A first reaction has often been to use higher rates of a herbicide in order to control a resistant weed, but this leads to more resistance and more environmental impact. Using old herbicides as discussed above runs the risk of environmental problems and of resistance ultimately becoming a problem with them as well.
In some cases farmers have been forced to resort to increased tillage of the land to control weeds thereby destroying fertile topsoil causing soil erosion, encouraging surface water runoff and releasing carbon into the atmosphere.
In the most extreme cases farmers have resorted to controlling weeds using blow torches or hand weeding, neither of which are environmentally desirable nor economically viable.
Why is herbicide discovery difficult?
A number of different reasons have been suggested to be behind this dearth of new modes of action These are summarised in the table opposite.
In addition, in the past, leads were selected from whole-plant screens on the basis of their symptomology by expert herbicide biologists. The move to HTS in vitro screens effectively pre-screened the input into whole plant tests, lessening the probability of observing novel symptomology.
Serendipity has also played a role. Chance observations from Nature have sometimes provided the inspiration or starting points for very successful crop protection active ingredients (see the Triketone story below). This may prove fruitful in future utilising new technologies to identify novel modes of action with potentially attractive commercial profiles of activity, physico-chemical, toxicological and eco-toxicological properties; and to identify the essential parts of often highly complex molecules.
Herbicides from nature: the story of the triketones
A weed scientist pondering the absence of weeds underneath a garden shrub in San Francisco in 1977 led to the discovery of a new herbicide mode of action and a family of successful products.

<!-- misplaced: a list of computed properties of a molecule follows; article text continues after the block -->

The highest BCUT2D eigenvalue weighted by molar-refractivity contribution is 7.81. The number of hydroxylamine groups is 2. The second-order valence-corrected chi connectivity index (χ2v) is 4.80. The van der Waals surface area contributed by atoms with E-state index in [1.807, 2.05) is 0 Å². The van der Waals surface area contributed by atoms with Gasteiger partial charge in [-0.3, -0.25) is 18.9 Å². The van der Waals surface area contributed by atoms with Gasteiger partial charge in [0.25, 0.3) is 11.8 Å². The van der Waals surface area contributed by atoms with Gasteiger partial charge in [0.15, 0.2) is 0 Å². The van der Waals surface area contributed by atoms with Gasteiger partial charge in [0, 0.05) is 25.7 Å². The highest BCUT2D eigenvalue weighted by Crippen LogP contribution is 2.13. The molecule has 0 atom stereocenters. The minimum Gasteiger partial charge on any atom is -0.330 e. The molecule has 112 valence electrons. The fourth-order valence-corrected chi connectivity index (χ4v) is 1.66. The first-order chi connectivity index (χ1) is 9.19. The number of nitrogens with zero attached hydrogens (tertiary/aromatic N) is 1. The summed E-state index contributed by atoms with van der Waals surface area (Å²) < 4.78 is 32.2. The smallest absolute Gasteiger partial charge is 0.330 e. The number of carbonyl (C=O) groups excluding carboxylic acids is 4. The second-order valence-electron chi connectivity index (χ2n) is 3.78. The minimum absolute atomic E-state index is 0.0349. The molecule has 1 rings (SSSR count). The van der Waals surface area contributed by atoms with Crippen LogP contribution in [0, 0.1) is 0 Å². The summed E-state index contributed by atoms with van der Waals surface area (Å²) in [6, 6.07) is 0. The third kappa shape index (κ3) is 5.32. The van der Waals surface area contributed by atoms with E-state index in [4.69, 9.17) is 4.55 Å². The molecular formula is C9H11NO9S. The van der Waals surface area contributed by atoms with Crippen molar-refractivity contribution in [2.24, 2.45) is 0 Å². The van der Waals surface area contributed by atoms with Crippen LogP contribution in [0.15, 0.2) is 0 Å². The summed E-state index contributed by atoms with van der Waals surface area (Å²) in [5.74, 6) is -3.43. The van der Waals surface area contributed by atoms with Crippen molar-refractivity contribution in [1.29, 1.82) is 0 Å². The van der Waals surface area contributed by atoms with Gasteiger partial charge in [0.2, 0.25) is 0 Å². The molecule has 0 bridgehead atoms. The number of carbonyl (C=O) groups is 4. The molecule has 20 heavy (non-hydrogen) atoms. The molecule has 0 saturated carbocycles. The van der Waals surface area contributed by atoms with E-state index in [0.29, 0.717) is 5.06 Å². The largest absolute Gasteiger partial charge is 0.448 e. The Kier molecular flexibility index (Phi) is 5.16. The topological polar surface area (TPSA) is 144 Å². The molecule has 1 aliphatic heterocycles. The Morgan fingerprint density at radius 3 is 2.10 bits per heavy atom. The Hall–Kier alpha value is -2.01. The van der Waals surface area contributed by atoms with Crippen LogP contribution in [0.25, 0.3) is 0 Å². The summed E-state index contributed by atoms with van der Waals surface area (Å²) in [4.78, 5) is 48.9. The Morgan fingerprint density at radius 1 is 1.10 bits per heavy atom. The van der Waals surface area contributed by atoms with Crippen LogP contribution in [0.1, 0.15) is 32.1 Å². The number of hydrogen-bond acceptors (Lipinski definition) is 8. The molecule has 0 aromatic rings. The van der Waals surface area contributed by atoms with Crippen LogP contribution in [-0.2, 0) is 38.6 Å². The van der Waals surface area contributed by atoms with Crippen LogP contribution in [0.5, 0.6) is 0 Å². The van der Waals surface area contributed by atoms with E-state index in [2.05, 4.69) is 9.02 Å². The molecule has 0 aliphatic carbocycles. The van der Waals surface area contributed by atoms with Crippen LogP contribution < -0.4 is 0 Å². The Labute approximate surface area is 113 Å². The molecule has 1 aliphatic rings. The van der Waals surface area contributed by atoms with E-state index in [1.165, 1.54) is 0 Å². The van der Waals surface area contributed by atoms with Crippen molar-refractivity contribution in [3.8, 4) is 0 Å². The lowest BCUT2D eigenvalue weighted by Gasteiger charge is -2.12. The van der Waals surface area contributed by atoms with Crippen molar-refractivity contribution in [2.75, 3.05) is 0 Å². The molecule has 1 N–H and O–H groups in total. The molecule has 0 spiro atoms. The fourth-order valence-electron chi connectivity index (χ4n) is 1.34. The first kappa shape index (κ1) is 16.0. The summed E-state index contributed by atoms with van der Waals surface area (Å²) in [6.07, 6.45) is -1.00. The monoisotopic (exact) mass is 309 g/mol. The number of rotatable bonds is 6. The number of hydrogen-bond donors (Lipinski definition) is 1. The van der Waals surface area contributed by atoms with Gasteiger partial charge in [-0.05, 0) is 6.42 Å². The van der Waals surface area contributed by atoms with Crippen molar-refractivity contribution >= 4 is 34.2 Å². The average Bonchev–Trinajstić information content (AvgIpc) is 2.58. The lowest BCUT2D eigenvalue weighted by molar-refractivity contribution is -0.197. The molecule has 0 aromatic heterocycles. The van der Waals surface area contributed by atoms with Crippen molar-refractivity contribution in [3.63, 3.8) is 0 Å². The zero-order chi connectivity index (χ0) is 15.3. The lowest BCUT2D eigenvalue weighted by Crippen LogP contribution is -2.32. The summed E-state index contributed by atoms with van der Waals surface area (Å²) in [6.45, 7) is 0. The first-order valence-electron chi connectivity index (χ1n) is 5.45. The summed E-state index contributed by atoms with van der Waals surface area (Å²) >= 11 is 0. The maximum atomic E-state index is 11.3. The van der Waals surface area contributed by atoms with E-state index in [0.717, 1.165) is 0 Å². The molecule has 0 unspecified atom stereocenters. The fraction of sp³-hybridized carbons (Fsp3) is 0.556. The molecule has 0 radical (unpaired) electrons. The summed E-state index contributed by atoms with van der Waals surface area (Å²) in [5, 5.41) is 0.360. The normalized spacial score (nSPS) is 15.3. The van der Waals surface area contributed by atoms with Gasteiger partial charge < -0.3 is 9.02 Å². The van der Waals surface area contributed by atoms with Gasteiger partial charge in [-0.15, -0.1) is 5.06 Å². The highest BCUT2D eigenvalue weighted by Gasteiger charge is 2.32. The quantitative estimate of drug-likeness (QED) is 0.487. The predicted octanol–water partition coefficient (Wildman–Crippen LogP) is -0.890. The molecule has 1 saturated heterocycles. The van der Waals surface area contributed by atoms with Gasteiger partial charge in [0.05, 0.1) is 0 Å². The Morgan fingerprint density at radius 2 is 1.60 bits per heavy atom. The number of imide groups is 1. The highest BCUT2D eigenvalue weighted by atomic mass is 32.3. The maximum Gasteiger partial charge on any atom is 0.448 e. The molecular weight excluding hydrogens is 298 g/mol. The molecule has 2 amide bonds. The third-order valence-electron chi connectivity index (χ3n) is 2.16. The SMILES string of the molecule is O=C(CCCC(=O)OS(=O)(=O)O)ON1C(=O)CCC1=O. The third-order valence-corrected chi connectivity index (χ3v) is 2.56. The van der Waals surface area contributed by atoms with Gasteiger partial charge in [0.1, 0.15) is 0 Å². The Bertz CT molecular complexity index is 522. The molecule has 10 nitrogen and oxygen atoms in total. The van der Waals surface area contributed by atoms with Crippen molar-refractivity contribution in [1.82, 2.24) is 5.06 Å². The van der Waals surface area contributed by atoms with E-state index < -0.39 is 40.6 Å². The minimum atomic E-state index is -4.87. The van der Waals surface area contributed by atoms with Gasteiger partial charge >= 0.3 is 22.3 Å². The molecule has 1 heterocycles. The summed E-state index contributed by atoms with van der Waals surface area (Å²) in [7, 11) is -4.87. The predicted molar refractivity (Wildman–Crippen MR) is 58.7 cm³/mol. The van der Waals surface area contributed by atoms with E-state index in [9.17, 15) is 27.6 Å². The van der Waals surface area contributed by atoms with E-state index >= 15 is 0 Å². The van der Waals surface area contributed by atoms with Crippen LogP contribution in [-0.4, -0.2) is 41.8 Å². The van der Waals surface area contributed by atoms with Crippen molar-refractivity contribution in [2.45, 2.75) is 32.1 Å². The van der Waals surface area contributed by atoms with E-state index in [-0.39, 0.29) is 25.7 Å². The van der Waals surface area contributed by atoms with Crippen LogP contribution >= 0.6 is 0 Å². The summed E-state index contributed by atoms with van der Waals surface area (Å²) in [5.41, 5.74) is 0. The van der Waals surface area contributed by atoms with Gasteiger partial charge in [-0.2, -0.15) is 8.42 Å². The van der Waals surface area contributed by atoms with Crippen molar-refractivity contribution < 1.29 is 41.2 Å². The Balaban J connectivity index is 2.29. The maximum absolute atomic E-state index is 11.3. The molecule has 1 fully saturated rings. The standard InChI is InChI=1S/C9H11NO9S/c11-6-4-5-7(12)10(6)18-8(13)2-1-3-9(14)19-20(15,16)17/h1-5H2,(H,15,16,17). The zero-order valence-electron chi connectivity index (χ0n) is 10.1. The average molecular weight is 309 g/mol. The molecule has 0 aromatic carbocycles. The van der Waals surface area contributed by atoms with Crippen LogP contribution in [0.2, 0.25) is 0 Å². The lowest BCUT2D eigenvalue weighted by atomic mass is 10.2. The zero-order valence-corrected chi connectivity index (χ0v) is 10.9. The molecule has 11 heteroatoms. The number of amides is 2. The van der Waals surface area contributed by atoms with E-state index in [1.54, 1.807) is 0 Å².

Callistemon citrinus, the bottlebrush plant (left), secretes leptospermone (an acylsyncarpic acid), which is an allelopathic molecule that inhibits weed growth.
The performance of this natural compound on herbicide screens was modest, but enough to signal a lead. The white bleaching effect was found to be due to inhibition of 4-hydroxyphenylpyruvate dioxygenase (HPPD), a new mode of action. A programme of analogue synthesis, physiological studies and screening boosted activity, improved crop selectivity and reduced soil persistence.
The first triketone HPPD inhibitor, sulcotrione, was commercialised as a maize herbicide in 1991. It has been followed by a number of others, with improved activity and different spectrums of weed control with selectivity to different crops.
References and further reading
Duke, S O (2012). Why have no new herbicide modes of action appeared in recent years? Pest Management Science, 68, (4), 505-512
Mitchell G et al. (2001). Mesotrione: a new selective herbicide for use in maize. Pest Management Science, 57, 120-128
Peters, B and Strek, H J (2017). Herbicide discovery in light of rapidly spreading resistance and ever‐increasing regulatory hurdles. Pest Management Science, 74, (10), 2211-2215
Westwood, J H et al. (2018). Weed Management in 2050: Perspectives on the Future of Weed Science. Weed Science, 66, (3), 275-285